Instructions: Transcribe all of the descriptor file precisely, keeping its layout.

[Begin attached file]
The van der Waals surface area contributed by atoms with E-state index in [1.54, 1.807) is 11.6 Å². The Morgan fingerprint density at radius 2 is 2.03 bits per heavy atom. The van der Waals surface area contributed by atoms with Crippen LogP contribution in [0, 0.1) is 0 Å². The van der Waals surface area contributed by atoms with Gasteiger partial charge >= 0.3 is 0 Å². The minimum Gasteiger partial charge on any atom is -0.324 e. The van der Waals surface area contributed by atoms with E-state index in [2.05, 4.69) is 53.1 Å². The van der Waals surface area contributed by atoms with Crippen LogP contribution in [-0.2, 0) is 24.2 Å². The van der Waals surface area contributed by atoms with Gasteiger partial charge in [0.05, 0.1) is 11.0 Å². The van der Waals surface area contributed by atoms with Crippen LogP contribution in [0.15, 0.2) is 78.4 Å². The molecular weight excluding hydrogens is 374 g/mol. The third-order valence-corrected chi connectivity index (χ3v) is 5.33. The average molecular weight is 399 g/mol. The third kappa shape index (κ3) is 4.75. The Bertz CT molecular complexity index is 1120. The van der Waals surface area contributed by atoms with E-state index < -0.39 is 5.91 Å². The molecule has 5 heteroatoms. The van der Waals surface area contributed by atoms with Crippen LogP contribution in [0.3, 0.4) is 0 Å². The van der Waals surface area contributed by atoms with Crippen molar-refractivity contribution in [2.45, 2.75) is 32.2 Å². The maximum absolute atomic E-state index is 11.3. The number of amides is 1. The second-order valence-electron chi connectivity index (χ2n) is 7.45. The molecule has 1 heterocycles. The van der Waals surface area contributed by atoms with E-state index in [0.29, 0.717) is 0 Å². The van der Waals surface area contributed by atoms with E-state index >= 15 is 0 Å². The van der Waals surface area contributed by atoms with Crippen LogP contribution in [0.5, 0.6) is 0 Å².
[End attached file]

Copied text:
The van der Waals surface area contributed by atoms with E-state index in [1.54, 1.807) is 11.6 Å². The Morgan fingerprint density at radius 2 is 2.03 bits per heavy atom. The van der Waals surface area contributed by atoms with Crippen LogP contribution in [0, 0.1) is 0 Å². The van der Waals surface area contributed by atoms with Gasteiger partial charge >= 0.3 is 0 Å². The minimum Gasteiger partial charge on any atom is -0.324 e. The van der Waals surface area contributed by atoms with E-state index in [2.05, 4.69) is 53.1 Å². The van der Waals surface area contributed by atoms with Crippen LogP contribution in [-0.2, 0) is 24.2 Å². The van der Waals surface area contributed by atoms with Gasteiger partial charge in [0.05, 0.1) is 11.0 Å². The van der Waals surface area contributed by atoms with Crippen LogP contribution in [0.15, 0.2) is 78.4 Å². The molecular weight excluding hydrogens is 374 g/mol. The third-order valence-corrected chi connectivity index (χ3v) is 5.33. The average molecular weight is 399 g/mol. The third kappa shape index (κ3) is 4.75. The Bertz CT molecular complexity index is 1120. The van der Waals surface area contributed by atoms with E-state index < -0.39 is 5.91 Å². The molecule has 5 heteroatoms. The van der Waals surface area contributed by atoms with Crippen LogP contribution in [0.3, 0.4) is 0 Å². The van der Waals surface area contributed by atoms with Crippen molar-refractivity contribution in [2.45, 2.75) is 32.2 Å². The maximum absolute atomic E-state index is 11.3. The number of amides is 1. The second-order valence-electron chi connectivity index (χ2n) is 7.45. The molecule has 1 heterocycles. The van der Waals surface area contributed by atoms with E-state index in [0.29, 0.717) is 0 Å². The van der Waals surface area contributed by atoms with E-state index >= 15 is 0 Å². The van der Waals surface area contributed by atoms with Crippen LogP contribution in [0.5, 0.6) is 0 Å².